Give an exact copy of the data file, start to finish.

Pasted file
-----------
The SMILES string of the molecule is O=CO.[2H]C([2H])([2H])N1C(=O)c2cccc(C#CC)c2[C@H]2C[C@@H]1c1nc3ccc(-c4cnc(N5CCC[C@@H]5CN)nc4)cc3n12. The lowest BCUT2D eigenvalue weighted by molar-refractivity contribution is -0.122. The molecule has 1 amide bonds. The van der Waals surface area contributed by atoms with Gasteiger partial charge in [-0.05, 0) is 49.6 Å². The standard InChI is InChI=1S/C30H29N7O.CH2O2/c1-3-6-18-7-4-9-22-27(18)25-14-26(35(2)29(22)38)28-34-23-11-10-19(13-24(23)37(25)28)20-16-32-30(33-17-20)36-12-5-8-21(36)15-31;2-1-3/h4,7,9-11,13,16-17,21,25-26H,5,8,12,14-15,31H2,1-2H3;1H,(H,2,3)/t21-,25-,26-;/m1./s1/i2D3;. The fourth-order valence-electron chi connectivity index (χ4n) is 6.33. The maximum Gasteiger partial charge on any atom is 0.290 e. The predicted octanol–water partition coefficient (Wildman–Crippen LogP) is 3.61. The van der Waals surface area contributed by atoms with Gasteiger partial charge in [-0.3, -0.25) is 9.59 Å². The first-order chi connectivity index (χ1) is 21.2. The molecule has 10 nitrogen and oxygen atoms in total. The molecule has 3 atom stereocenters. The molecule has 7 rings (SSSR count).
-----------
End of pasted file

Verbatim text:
The SMILES string of the molecule is O=CO.[2H]C([2H])([2H])N1C(=O)c2cccc(C#CC)c2[C@H]2C[C@@H]1c1nc3ccc(-c4cnc(N5CCC[C@@H]5CN)nc4)cc3n12. The lowest BCUT2D eigenvalue weighted by molar-refractivity contribution is -0.122. The molecule has 1 amide bonds. The van der Waals surface area contributed by atoms with Gasteiger partial charge in [-0.05, 0) is 49.6 Å². The standard InChI is InChI=1S/C30H29N7O.CH2O2/c1-3-6-18-7-4-9-22-27(18)25-14-26(35(2)29(22)38)28-34-23-11-10-19(13-24(23)37(25)28)20-16-32-30(33-17-20)36-12-5-8-21(36)15-31;2-1-3/h4,7,9-11,13,16-17,21,25-26H,5,8,12,14-15,31H2,1-2H3;1H,(H,2,3)/t21-,25-,26-;/m1./s1/i2D3;. The fourth-order valence-electron chi connectivity index (χ4n) is 6.33. The maximum Gasteiger partial charge on any atom is 0.290 e. The predicted octanol–water partition coefficient (Wildman–Crippen LogP) is 3.61. The van der Waals surface area contributed by atoms with Gasteiger partial charge in [-0.3, -0.25) is 9.59 Å². The first-order chi connectivity index (χ1) is 21.2. The molecule has 10 nitrogen and oxygen atoms in total. The molecule has 3 atom stereocenters. The molecule has 7 rings (SSSR count).